13. The 7 year old just came downstairs wearing swimming trunks, a firefighter jacket and carrying an Indiana Jones whip. Sometimes, I don’t bother to ask why.
14. Quotes of the day: “WHEN is tomorrow?” … and you can’t let your toothbrush touch someone else’s toothbrush because “you might get diabetes!!”
15. Hmmm… Not sure about certain little boys who beg me to go down the tube slide with them because my extreme weight will increase their speed, then to thank me they jump off at the end and make me flip into the water! Fun times!
16. Perspective is a great thing. Funny how when we had one child it seemed like we had our hands full. But now that we have four, and three are at a sleep-over, it seems totally quiet with one.
17. Quote of the week: Matthew: “So what’s that smell at So-and-So’s house?” Andrew: “I think it’s… clean-ness.” (Because, clearly, it’s not a smell they are used to!)
18. Uncle! I’ve reached my limit. Just did the “emergency” load of laundry so we would have clothes for soccer tomorrow. The washing machine was on the spin cycle when I noticed the clothes still sitting on the floor. The load of water should be nice and clean.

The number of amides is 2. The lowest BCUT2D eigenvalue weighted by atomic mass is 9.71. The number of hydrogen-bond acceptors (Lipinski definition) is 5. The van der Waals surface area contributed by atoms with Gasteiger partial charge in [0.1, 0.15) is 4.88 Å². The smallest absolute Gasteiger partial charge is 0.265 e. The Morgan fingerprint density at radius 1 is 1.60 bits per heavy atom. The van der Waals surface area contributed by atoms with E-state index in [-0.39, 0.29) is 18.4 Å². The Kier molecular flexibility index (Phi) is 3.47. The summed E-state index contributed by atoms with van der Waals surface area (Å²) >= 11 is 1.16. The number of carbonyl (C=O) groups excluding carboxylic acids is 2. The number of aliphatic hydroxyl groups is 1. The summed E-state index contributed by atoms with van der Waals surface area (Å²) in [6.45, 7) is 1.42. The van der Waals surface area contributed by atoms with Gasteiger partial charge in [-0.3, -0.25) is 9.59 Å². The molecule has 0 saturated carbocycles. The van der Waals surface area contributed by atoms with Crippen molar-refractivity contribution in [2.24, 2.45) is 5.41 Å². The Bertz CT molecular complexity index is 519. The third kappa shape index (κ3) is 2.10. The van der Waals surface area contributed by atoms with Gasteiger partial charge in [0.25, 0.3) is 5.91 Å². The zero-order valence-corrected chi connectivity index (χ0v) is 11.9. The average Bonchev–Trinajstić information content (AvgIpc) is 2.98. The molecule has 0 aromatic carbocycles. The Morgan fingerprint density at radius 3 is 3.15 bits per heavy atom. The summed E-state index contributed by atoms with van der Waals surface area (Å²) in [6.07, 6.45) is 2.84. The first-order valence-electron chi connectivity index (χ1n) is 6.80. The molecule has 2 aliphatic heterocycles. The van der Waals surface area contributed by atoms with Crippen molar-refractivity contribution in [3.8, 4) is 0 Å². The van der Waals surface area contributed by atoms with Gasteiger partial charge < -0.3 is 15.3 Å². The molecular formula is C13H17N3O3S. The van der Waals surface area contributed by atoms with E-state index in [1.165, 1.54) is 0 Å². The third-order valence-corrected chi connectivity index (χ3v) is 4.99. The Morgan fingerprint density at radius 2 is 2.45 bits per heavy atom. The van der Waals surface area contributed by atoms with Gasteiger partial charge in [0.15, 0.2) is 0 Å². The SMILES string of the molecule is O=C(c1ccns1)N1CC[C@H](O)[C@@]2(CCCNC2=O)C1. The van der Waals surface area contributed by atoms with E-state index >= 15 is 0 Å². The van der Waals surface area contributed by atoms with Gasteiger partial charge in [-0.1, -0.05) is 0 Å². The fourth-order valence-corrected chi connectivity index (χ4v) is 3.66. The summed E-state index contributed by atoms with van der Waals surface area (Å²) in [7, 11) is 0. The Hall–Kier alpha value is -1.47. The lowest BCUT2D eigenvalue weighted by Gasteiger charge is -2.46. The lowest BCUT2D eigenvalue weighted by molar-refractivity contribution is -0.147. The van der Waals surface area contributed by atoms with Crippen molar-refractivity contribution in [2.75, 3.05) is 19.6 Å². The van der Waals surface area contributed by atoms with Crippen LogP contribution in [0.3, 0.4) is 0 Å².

19. Kent and I have been married for 13 years. He just said to me: “It’s been the best 10 years of my life.” Oh well… at least we make each other laugh!
20. We are studying biology this year, and we have read three different books recently with sections about the sea cucumber. When it is threatened, it protects itself by expelling its intestines. Another fish likes to live inside the cucumber and sometimes eats its insides. When we opened our book today and saw another setion on the sea cucumber, Alayna said, “Oh no! Not that pickle again!”
21. I love it when the kids, including their friends, all come inside for hot chocolate after playing outside since the crack of dawn, they take off their snowsuits and realize they are still wearing PJs. So funny!
23. I solved the rubik’s cube.
24. The zoo lights really put me in the Christmas spirit. I’m ready to get out the Christmas tree! Visiting the zoo in December inspired me to write this poem: At the zoo. In the Winter. No crowds. No animals.